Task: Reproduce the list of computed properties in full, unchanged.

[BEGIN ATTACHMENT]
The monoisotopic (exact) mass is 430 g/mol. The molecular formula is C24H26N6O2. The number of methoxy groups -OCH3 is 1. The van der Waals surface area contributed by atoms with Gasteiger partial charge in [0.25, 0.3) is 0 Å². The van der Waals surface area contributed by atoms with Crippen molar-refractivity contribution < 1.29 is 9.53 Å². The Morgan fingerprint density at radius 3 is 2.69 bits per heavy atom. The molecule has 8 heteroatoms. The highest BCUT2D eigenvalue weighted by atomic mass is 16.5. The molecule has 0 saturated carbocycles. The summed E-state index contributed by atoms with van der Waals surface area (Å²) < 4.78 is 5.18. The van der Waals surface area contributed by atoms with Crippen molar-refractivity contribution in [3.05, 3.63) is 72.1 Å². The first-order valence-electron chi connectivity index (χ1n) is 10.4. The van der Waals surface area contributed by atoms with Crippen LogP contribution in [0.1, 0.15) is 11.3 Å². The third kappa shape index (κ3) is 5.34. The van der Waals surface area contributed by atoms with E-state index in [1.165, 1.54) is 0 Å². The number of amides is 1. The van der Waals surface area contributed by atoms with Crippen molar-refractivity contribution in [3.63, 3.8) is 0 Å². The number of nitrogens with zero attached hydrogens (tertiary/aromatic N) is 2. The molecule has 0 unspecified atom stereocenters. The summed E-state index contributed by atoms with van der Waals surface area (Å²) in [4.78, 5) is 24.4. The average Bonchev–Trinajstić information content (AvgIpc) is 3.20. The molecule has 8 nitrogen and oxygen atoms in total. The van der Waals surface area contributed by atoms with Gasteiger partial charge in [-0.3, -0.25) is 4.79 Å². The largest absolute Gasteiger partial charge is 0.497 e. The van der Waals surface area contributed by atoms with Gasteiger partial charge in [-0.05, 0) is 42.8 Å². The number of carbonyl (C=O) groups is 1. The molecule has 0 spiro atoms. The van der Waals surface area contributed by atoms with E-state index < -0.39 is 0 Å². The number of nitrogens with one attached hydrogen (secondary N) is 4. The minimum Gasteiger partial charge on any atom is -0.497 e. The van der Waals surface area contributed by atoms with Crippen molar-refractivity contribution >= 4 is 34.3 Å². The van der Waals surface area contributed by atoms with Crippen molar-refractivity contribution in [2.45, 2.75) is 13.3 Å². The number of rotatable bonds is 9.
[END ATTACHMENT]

The monoisotopic (exact) mass is 430 g/mol. The molecular formula is C24H26N6O2. The number of methoxy groups -OCH3 is 1. The van der Waals surface area contributed by atoms with Gasteiger partial charge in [0.25, 0.3) is 0 Å². The van der Waals surface area contributed by atoms with Crippen molar-refractivity contribution < 1.29 is 9.53 Å². The Morgan fingerprint density at radius 3 is 2.69 bits per heavy atom. The molecule has 8 heteroatoms. The highest BCUT2D eigenvalue weighted by atomic mass is 16.5. The molecule has 0 saturated carbocycles. The summed E-state index contributed by atoms with van der Waals surface area (Å²) < 4.78 is 5.18. The van der Waals surface area contributed by atoms with Crippen molar-refractivity contribution in [3.05, 3.63) is 72.1 Å². The first-order valence-electron chi connectivity index (χ1n) is 10.4. The van der Waals surface area contributed by atoms with Crippen LogP contribution in [0.1, 0.15) is 11.3 Å². The third kappa shape index (κ3) is 5.34. The van der Waals surface area contributed by atoms with E-state index in [1.165, 1.54) is 0 Å². The number of amides is 1. The van der Waals surface area contributed by atoms with Crippen molar-refractivity contribution in [3.63, 3.8) is 0 Å². The number of nitrogens with zero attached hydrogens (tertiary/aromatic N) is 2. The molecule has 0 unspecified atom stereocenters. The summed E-state index contributed by atoms with van der Waals surface area (Å²) in [4.78, 5) is 24.4. The average Bonchev–Trinajstić information content (AvgIpc) is 3.20. The molecule has 8 nitrogen and oxygen atoms in total. The van der Waals surface area contributed by atoms with Gasteiger partial charge in [-0.3, -0.25) is 4.79 Å². The largest absolute Gasteiger partial charge is 0.497 e. The van der Waals surface area contributed by atoms with Gasteiger partial charge in [-0.05, 0) is 42.8 Å². The number of carbonyl (C=O) groups is 1. The molecule has 0 spiro atoms. The van der Waals surface area contributed by atoms with E-state index < -0.39 is 0 Å². The number of nitrogens with one attached hydrogen (secondary N) is 4. The minimum Gasteiger partial charge on any atom is -0.497 e. The van der Waals surface area contributed by atoms with Crippen molar-refractivity contribution >= 4 is 34.3 Å². The van der Waals surface area contributed by atoms with Crippen molar-refractivity contribution in [2.45, 2.75) is 13.3 Å². The number of rotatable bonds is 9.